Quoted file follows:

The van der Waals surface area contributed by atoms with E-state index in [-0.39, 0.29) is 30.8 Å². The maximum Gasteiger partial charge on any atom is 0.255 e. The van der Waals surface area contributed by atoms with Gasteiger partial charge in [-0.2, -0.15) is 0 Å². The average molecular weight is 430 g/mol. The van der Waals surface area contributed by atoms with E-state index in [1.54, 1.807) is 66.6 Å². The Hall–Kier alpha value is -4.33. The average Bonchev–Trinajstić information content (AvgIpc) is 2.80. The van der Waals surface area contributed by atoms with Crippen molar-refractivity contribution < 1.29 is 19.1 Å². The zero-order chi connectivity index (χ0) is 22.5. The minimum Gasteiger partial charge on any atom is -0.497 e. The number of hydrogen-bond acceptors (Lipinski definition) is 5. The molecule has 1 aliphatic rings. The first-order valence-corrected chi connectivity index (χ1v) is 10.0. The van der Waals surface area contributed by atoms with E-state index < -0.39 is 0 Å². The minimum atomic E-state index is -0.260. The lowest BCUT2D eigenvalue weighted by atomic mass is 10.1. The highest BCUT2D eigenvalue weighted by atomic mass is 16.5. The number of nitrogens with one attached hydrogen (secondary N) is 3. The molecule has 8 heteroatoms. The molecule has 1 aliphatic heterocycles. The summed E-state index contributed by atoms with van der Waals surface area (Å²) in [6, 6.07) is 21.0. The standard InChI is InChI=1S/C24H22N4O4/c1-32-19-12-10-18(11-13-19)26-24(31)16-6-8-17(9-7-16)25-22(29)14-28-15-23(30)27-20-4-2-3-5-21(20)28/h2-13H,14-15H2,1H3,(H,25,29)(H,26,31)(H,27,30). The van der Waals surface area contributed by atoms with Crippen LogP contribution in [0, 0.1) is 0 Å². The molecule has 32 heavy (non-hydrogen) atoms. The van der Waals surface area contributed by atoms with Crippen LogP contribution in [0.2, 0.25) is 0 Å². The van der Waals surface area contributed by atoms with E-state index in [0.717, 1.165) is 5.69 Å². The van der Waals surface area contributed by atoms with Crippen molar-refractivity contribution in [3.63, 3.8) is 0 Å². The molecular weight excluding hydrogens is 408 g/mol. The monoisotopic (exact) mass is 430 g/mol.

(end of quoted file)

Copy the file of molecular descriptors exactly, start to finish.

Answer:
The van der Waals surface area contributed by atoms with E-state index in [-0.39, 0.29) is 30.8 Å². The maximum Gasteiger partial charge on any atom is 0.255 e. The van der Waals surface area contributed by atoms with Gasteiger partial charge in [-0.2, -0.15) is 0 Å². The average molecular weight is 430 g/mol. The van der Waals surface area contributed by atoms with E-state index in [1.54, 1.807) is 66.6 Å². The Hall–Kier alpha value is -4.33. The average Bonchev–Trinajstić information content (AvgIpc) is 2.80. The van der Waals surface area contributed by atoms with Crippen molar-refractivity contribution < 1.29 is 19.1 Å². The zero-order chi connectivity index (χ0) is 22.5. The minimum Gasteiger partial charge on any atom is -0.497 e. The number of hydrogen-bond acceptors (Lipinski definition) is 5. The molecule has 1 aliphatic rings. The first-order valence-corrected chi connectivity index (χ1v) is 10.0. The van der Waals surface area contributed by atoms with E-state index < -0.39 is 0 Å². The minimum atomic E-state index is -0.260. The lowest BCUT2D eigenvalue weighted by atomic mass is 10.1. The highest BCUT2D eigenvalue weighted by atomic mass is 16.5. The number of nitrogens with one attached hydrogen (secondary N) is 3. The molecule has 8 heteroatoms. The molecule has 1 aliphatic heterocycles. The summed E-state index contributed by atoms with van der Waals surface area (Å²) in [6, 6.07) is 21.0. The standard InChI is InChI=1S/C24H22N4O4/c1-32-19-12-10-18(11-13-19)26-24(31)16-6-8-17(9-7-16)25-22(29)14-28-15-23(30)27-20-4-2-3-5-21(20)28/h2-13H,14-15H2,1H3,(H,25,29)(H,26,31)(H,27,30). The van der Waals surface area contributed by atoms with Crippen LogP contribution in [0, 0.1) is 0 Å². The molecule has 32 heavy (non-hydrogen) atoms. The van der Waals surface area contributed by atoms with Crippen LogP contribution in [0.2, 0.25) is 0 Å². The van der Waals surface area contributed by atoms with E-state index in [0.717, 1.165) is 5.69 Å². The van der Waals surface area contributed by atoms with Crippen molar-refractivity contribution in [3.63, 3.8) is 0 Å². The molecular weight excluding hydrogens is 408 g/mol. The monoisotopic (exact) mass is 430 g/mol.